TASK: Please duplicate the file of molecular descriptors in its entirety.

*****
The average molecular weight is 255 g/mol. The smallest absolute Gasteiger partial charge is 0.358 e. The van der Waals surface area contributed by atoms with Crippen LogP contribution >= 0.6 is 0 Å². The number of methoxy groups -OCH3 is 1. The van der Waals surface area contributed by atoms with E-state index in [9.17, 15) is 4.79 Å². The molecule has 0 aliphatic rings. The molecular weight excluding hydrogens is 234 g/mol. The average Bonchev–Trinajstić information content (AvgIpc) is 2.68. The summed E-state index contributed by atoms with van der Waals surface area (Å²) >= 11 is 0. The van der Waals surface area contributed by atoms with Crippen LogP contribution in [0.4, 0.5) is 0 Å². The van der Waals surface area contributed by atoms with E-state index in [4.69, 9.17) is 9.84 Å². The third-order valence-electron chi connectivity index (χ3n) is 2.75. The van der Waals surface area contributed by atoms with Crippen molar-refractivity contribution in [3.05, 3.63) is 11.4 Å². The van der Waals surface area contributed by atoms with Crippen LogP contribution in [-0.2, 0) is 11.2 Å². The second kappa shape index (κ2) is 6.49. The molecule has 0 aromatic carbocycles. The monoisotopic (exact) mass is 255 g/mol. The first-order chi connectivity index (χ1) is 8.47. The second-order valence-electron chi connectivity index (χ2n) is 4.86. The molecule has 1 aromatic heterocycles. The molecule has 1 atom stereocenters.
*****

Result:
The average molecular weight is 255 g/mol. The smallest absolute Gasteiger partial charge is 0.358 e. The van der Waals surface area contributed by atoms with Crippen LogP contribution >= 0.6 is 0 Å². The number of methoxy groups -OCH3 is 1. The van der Waals surface area contributed by atoms with E-state index in [9.17, 15) is 4.79 Å². The molecule has 0 aliphatic rings. The molecular weight excluding hydrogens is 234 g/mol. The average Bonchev–Trinajstić information content (AvgIpc) is 2.68. The summed E-state index contributed by atoms with van der Waals surface area (Å²) >= 11 is 0. The van der Waals surface area contributed by atoms with Crippen LogP contribution in [0.4, 0.5) is 0 Å². The van der Waals surface area contributed by atoms with E-state index in [4.69, 9.17) is 9.84 Å². The third-order valence-electron chi connectivity index (χ3n) is 2.75. The van der Waals surface area contributed by atoms with Crippen molar-refractivity contribution in [3.05, 3.63) is 11.4 Å². The van der Waals surface area contributed by atoms with Crippen LogP contribution in [-0.2, 0) is 11.2 Å². The second kappa shape index (κ2) is 6.49. The molecule has 0 aromatic carbocycles. The monoisotopic (exact) mass is 255 g/mol. The first-order chi connectivity index (χ1) is 8.47. The second-order valence-electron chi connectivity index (χ2n) is 4.86. The molecule has 1 aromatic heterocycles. The molecule has 1 atom stereocenters.